When I say “author,” what comes to your mind? 

Do you hear the clicking of a typewriter drifting from the open window of a cabin in the woods? When you zoom in through the window, do you see a room with a crumpled paper-littered floor, a half-empty decanter next to a slightly brown-bottomed glass and smoke rising from a nearby ash tray?

If so, you’re not the only one.

Authors have historically been these islands drifting on the sea of their own philosophy. That, or these little groups, closed off with their pipes and drams, debating spiritedly over the merits of various types of fiction.

For all our technological advances and global citizenship, we writers haven’t changed a whole lot. These days it’s hashtag games and Twitter chats and secret online groups—all of which I love and am thankful for, as you know.

However … that same international accessibility makes it far more possible and—I would declare—necessary for authors to reach out to and connect with readers. 

No writer is an island.

Joy E. Rancatore

Certain contracts and genres seem to put the brakes on this newfound advantage—much more on that at another time, as it’s a topic that’s still sifting in my mind—however, those authors are missing out and, I fear, will be left behind.

So, how can authors best catch hold of these brave new opportunities? Possibilities abound! I’m going to focus on what I believe will be the most mutually beneficial venue—book clubs.

Within these clubs, an even larger literary community exists. For each active book club member, there are at least two dear friends just as passionate about reading. For every two of them are two more, and so the influence spreads.

Let me give you an example.

Said my dear friend Megan to me nine years ago, “You should read The Guernsey Literary and Potato Peel Pie Society with your book club. You’ll love it!”

A few nights later, “Hey guys! What about this book with the weird title for next month? My friend loved it, and the library had a kit. Here are copies for everyone.”

One month later, “Wow!” In other words, a great book club discussion followed.

The following weeks to friends at church, at the gym, on the phone, on Facebook, “My book club just read this book you have to check out! Let me tell you all about it!”

Get the picture, authors?

I’ve probably established that focusing on clubs is beneficial to authors, but what’s in it for the readers?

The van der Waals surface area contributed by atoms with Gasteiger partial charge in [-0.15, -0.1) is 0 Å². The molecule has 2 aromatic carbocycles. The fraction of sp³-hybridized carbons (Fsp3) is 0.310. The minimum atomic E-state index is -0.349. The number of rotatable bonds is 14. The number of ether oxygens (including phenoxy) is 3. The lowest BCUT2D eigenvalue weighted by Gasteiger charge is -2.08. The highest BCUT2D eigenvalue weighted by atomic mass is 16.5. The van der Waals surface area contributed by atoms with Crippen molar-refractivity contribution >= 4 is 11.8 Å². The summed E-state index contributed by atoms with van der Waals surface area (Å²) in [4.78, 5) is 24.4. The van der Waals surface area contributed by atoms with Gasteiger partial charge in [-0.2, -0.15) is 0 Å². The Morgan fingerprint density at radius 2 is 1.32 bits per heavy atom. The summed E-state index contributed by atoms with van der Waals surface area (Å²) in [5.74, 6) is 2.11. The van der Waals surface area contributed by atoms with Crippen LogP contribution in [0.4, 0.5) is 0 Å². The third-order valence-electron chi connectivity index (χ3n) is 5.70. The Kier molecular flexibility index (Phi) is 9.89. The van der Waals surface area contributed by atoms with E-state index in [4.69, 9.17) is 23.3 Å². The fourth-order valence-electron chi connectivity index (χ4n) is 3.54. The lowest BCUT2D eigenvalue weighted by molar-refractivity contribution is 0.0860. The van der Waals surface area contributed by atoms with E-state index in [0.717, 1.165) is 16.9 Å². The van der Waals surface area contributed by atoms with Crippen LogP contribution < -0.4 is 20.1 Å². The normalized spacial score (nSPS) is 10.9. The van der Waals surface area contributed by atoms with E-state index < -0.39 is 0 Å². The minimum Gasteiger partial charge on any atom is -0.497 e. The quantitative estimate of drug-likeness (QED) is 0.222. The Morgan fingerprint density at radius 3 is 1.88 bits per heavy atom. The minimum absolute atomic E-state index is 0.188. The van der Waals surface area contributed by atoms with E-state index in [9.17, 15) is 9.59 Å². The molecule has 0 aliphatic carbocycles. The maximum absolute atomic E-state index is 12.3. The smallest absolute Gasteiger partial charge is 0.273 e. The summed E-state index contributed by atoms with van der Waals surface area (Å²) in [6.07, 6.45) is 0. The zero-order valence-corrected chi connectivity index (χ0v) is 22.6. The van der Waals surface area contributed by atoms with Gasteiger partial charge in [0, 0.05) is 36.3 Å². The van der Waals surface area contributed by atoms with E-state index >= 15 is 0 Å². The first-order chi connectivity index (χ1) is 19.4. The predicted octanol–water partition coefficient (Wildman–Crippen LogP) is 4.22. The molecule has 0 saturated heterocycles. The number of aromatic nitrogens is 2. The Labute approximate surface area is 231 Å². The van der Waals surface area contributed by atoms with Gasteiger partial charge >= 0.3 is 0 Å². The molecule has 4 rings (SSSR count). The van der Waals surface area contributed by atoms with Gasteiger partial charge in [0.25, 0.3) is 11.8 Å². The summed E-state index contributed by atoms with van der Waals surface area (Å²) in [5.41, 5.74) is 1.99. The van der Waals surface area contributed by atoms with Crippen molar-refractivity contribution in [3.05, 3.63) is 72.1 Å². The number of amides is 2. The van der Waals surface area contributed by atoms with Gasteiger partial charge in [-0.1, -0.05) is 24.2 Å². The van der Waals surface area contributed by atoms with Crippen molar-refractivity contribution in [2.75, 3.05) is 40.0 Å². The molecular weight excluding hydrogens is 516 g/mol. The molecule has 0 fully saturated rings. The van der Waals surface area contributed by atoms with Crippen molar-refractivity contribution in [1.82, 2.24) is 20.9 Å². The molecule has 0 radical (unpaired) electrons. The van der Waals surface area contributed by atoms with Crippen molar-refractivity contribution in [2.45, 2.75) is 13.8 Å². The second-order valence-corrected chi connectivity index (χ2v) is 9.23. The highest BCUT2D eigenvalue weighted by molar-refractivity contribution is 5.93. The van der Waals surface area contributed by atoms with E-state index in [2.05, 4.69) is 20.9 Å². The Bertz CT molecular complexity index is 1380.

Great question!

And, that’s where many authors—particularly Indie Authors—are flipping the industry on its head. We’re breaking out of our cabins and running out to interact with the readers for whom we write. We want to experience the reactions of others to our words. Sure, we cried when we had to kill that character. We laughed so loud we woke our cat when we wrote that scene. We fell head over heels in love with that character, too. We want to watch those same reactions in the reader. We want to see when those emotions don’t come through, too.

Let us experience our words through your eyes, and we will become better writers for you.

Joy E. Rancatore

When book clubs and authors come together, readers get to ask their questions about the book, the characters and the author’s inspiration.

Readers may be surprised at who influenced that character or what so-and-so really meant when they said this or where they went after their fight or how the author envisioned they found closure after they went their separate ways.

Did you know some authors hide Easter eggs in their books of their own life? Names, birthdates, real life experiences.

Through the magic of science and technology, your book club can host a favorite author virtually and ask all those burning questions and learn even more details about the books in which you invest your time.

We can give you discussion guides with a personal note from us. Together, we can make the reading experience far more immersive and make it feel more like the partnership it’s always been.

You see …

Authors and readers comprise two halves of a beautiful whole—like the two covers that fold together to cradle the precious words between.

Joy E. Rancatore

It’s about time we strengthen our bindings through the power of interactive book clubs. 

What about you? Are you part of a book club? Have you ever hosted a chat with an author? I want to hear all about it! Virtual or in person? What did you ask?

Authors, have you ever visited with a book club? How was it? What was the best part for you?

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